Doug Hennes, vice president for university relations, said in a Tuesday night West Summit Neighborhood Advisory Committee meeting that the university is considering other locations for new tennis courts, in addition to the originally proposed site behind Brady Educational Center.
The additional sites include the following: the Anderson parking facility roof; a South Campus parking lot; the South Campus quad between Cretin Hall, Grace Hall and BEC; and the parking lot space behind St. John Vianney Seminary.
St. Thomas has not made any final decisions, Hennes said. Although he said the only “feasible” site the university has considered is the green space behind BEC, he also described some of the other options the university is considering.
Other building options would mean loss of parking, restricted fire access
St. Thomas has considered building the tennis courts on top of the Anderson parking facility, but this would mean the new observatory would have to be removed, Hennes said.
The university is looking at putting tennis courts in Lot O, which is the parking lot on South Campus between Cretin and Grace residence halls, the McCarthy Gym and the Binz Refectory. With this option, St. Thomas would lose 175 parking spots, which could be replaced by another parking ramp, Hennes said.
The university is looking at two configurations of tennis courts in Lot O. The more feasible option would include two sets of three courts, but this option would run fencing close to the entrances of the South Campus buildings, Hennes said.
“The other problem with the site is doing that would restrict fire access to not only those buildings but the south end of the parking ramp,” Hennes said.
Utility tunnels could also be an issue, he said.
One idea that came out of last week’s meeting was to build a deck over Lot O with tennis courts to avoid losing parking space, Hennes said.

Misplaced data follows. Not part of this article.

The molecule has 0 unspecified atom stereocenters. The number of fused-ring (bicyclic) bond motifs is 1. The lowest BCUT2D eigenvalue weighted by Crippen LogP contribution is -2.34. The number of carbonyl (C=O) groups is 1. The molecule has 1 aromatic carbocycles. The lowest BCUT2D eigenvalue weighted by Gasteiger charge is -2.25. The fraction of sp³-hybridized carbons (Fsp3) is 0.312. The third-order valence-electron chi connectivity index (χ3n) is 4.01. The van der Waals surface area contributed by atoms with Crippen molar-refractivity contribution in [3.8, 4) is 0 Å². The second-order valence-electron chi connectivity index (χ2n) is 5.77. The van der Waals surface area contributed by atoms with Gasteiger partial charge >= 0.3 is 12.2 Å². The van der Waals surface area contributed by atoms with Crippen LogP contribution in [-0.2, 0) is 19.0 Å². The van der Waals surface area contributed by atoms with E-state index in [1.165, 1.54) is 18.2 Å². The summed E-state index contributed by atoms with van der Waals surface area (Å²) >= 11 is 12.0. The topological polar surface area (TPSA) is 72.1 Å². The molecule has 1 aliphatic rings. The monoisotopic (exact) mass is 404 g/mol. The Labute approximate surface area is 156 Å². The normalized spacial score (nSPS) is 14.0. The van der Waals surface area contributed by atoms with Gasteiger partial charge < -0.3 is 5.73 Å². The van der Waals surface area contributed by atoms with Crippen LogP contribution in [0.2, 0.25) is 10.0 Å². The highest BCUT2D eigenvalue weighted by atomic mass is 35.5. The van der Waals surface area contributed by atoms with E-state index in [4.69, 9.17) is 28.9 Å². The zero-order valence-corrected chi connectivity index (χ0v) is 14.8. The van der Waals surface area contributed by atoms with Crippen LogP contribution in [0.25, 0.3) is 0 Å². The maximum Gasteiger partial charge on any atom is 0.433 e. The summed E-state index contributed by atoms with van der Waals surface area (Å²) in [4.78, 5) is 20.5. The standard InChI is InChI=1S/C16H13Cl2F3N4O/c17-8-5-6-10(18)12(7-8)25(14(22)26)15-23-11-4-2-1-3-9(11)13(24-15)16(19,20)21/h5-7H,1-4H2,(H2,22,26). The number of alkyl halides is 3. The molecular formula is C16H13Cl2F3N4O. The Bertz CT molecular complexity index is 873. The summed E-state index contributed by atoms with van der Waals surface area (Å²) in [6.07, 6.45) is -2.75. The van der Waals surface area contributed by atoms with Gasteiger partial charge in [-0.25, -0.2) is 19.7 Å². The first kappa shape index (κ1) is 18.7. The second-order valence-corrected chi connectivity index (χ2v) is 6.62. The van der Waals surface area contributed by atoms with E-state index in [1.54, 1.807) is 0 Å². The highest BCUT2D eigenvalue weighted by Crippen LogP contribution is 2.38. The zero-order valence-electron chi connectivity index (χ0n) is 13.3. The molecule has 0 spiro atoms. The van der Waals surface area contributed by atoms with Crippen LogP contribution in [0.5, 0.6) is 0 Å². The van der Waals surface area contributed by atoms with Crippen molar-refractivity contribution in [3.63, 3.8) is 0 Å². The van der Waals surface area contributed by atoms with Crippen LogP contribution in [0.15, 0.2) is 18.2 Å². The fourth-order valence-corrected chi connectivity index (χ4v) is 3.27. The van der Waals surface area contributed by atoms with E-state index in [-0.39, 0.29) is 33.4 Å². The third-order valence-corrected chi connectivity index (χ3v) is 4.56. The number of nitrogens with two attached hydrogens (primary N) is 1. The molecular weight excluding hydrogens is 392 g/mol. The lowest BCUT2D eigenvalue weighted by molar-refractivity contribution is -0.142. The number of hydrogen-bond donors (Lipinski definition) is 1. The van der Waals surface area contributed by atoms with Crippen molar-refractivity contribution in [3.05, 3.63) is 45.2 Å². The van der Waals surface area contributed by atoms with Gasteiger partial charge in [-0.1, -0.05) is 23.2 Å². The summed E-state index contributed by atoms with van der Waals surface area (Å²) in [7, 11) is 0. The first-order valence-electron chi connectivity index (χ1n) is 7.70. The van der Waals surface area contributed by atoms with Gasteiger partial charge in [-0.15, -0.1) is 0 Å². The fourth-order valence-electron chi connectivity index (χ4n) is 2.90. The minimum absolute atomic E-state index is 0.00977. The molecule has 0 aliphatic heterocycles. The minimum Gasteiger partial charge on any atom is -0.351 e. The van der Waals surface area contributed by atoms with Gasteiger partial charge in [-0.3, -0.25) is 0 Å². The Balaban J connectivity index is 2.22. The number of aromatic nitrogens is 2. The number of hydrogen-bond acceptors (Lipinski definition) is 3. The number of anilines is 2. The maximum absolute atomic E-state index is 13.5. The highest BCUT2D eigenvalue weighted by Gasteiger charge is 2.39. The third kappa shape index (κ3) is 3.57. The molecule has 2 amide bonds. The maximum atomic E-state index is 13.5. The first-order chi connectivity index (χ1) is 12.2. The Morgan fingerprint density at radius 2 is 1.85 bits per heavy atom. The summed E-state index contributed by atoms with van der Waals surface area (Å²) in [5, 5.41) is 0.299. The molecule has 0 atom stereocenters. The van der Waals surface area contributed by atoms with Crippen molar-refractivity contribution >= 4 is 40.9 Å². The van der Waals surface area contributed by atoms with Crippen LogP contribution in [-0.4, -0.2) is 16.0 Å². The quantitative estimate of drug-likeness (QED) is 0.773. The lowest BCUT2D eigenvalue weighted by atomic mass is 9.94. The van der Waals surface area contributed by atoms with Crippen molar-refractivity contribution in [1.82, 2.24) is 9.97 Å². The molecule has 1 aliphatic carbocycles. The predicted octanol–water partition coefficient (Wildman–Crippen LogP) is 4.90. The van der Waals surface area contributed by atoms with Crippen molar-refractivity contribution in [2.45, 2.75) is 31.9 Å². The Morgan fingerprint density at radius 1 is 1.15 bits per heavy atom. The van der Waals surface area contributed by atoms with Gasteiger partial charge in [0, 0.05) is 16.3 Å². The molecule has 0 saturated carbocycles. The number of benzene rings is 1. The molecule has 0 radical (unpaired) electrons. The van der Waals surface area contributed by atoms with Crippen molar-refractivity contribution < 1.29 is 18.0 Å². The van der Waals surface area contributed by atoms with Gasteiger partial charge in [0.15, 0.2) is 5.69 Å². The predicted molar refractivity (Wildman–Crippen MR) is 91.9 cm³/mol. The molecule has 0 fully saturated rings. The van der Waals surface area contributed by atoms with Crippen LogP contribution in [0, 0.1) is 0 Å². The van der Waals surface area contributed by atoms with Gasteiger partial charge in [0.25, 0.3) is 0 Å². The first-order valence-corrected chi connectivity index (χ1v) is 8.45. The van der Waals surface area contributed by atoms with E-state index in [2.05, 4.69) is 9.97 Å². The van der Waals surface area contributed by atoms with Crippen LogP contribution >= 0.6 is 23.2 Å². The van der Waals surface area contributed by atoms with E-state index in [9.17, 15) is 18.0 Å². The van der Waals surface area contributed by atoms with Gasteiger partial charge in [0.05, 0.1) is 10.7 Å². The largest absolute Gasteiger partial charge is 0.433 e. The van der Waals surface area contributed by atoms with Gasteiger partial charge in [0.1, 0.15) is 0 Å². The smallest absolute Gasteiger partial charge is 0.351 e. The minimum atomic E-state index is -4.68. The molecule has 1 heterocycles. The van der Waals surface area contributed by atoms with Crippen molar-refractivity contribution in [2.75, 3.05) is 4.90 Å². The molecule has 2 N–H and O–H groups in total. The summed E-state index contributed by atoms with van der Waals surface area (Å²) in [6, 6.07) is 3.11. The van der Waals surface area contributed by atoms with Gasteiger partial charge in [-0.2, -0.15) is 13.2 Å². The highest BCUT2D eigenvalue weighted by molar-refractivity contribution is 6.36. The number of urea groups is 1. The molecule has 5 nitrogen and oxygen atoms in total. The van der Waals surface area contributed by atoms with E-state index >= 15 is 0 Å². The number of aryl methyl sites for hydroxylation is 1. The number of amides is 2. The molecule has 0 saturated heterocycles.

But the site would still mean tight access to the buildings.
The university is also considering tennis courts on the quad space behind Grace and Cretin Halls, but the grotto entrances would have to be reconfigured.
The final possible site is behind St. John Vianney Seminary, where the tennis courts were in the 1970s. This configuration would cause issues with access to Ireland and John Paul II residence halls, a loss of 50 parking spaces and would push against property lines.
WSNAC members suggested other options, such as building tennis courts on two separate areas or on the roof of the Anderson Athletic and Recreation Complex.
“I just ask people to keep an open mind in the process. … We’ll keep other options in mind as we look on and off campus,” Hennes said.
Neighbors felt “slammed”
More than 100 neighbors gathered at a WSNAC meeting Nov. 2 to express concerns about tennis courts.
“The meeting was informative and dramatic,” said Scott Banas, WSNAC co-chair and neighbor. He said he supports the neighbors’ opposition to the courts.
Some committee members, including Rachel Westermeyer, were frustrated that neighbors were not originally involved with the proposal.
“It suddenly got on the front burner,” Westermeyer said. “I think it would have been better had it gotten on the front burner with everybody all on the same page. We all kind of got slammed.”
WSNAC member Jeanne Matross said she thinks St. Thomas should respect the river.
“This is the Mississippi River, and it’s designated as a national park, and your land is opposite the national park,” she said. “So, in some respects, it’s like building a tennis court next to Yellowstone or something like that. … This designation means St. Thomas has ‘special responsibilities’ to preserve this national asset.”
WSNAC member Leo Viktora said St. Thomas had mentioned building tennis courts in previous years, but he said the neighbors were surprised by this year’s proposal.
“I am cautiously optimistic about a fruitful discussion moving forward,” Viktora said. “I appreciate that St. Thomas is going to look at other options now that they have looked at before.”
Hennes said he had planned to present the plans in November or December, but neighbors started calling and sending e-mails about rumors.
“I wanted to bring [the plans] to WSNAC first, but unfortunately it got out ahead,” he said. “I was doing rumor and damage control at that point.”
WSNAC resolved to talk more about St. Thomas’ future building plans on an annual basis at the beginning of the school year and then review progress in June.
Hennes said more information about the tennis courts would be announced at the next committee meeting at 6:30 p.m. Tuesday, Dec. 14, in Murray-Herrick Center room 155.
Theresa Malloy can be reached at firstname.lastname@example.org.